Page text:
[Busec] WhatsApp default settings vulnerability
varia at bu.edu
Fri Jan 13 16:59:55 EST 2017
I think Signal is overhyped sometimes, but calling this a "vulnerability"
or a "backdoor" seems way overblown to me. It's important that
Signal/WhatsApp supports key migration somehow, since keys can change for
many innocuous reasons, such as simply un/reinstalling the program on your
phone or recovering your entire phone state from a backup snapshot (which,
at least in my case, didn't save my old keys). For a long time Signal also
made notifications of key changes unobtrusive by default; I had to enable
the warning messages manually on my phone.
Basically, nothing about this post seems like news to me; it's a conscious
decision by the developers of a security software to provide the best
security/usability tradeoff to their customers as they can. Compare to the
alternative. If the billion(ish) WhatsApp users received one of those
"security warning" messages every time any single one of their friends
migrated to a new key, I'm pretty sure people would be overburdened by
these messages and would quickly learn to ignore them and simply click
through. I don't see any benefit to this strategy at all. Signal itself
only seems to be able to handle a "warn by default" mechanism because its
user base is currently smaller and more tech-savvy/paranoid than WhatsApp's.
FYI, Open Whisper Systems' official response is here:
https://whispersystems.org/blog/there-is-no-whatsapp-backdoor/. I agree
with the criticism that the Guardian never bothered to ask the experts they
interviewed about the (so-called) vulnerability, but rather the unrelated
and completely-leading question "are backdoors in crypto bad?" That's all
that the quotes in the Guardian article seem to indicate, as I read it.
P.S. for a shameless plug: if you want to learn more details about the
Signal messaging protocol, take my applied crypto course at BU this
semester (CS 591 V1).
On Fri, Jan 13, 2017 at 4:42 PM Sarah Scheffler <sscheff at bu.edu> wrote:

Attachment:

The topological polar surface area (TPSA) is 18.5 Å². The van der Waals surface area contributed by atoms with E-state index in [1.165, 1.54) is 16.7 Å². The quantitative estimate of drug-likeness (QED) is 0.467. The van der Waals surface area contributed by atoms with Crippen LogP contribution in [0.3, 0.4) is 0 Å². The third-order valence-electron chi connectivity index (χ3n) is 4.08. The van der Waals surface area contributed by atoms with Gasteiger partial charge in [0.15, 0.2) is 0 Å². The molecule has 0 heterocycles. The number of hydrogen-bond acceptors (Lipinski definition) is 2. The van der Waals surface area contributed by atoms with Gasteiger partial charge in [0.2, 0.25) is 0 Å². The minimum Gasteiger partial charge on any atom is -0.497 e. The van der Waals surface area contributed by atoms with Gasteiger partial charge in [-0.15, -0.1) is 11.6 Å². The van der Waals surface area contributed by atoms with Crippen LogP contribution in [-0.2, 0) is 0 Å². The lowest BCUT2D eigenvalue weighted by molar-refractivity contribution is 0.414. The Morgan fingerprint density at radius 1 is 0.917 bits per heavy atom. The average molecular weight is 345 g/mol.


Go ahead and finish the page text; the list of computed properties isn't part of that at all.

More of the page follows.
> This might be old news for some of you, but it was news to me.
> TL;DR: If you use Signal, you're good. If you use WhatsApp, you should
> set the setting where it tells you if the recipient's key was changed while
> they were offline, and also be aware that messages sent to people who are
> offline may be re-encrypted under a different (!) key and sent without your
> intervention. Or switch to Signal.
> Basically if you send a message in WhatsApp to someone who is offline,
> WhatsApp can replace the public key of the person to whom you're sending
> with a new one, and the messages you sent will be automatically
> re-encrypted and sent under the new key. Only after they are successfully
> transmitted are you told that this key change happened, and even then only
> if you check a little (non-default) box that says so. It was explained a
> little more sanely and with more pictures by the finder, Tobias Boelter
> from Berkeley:
> Apparently Facebook knows about this and isn't planning on changing
> anything. The finder of this vulnerability says
> <https://tobi.rocks/2017/01/what-is-facebook-going-to-do-a-suggestion/> he's
> pretty sure it was a bug, but also that they should claim that it wasn't
> and that they just made a poor design choice, and change it.
> Busec mailing list
> Busec at cs.bu.edu
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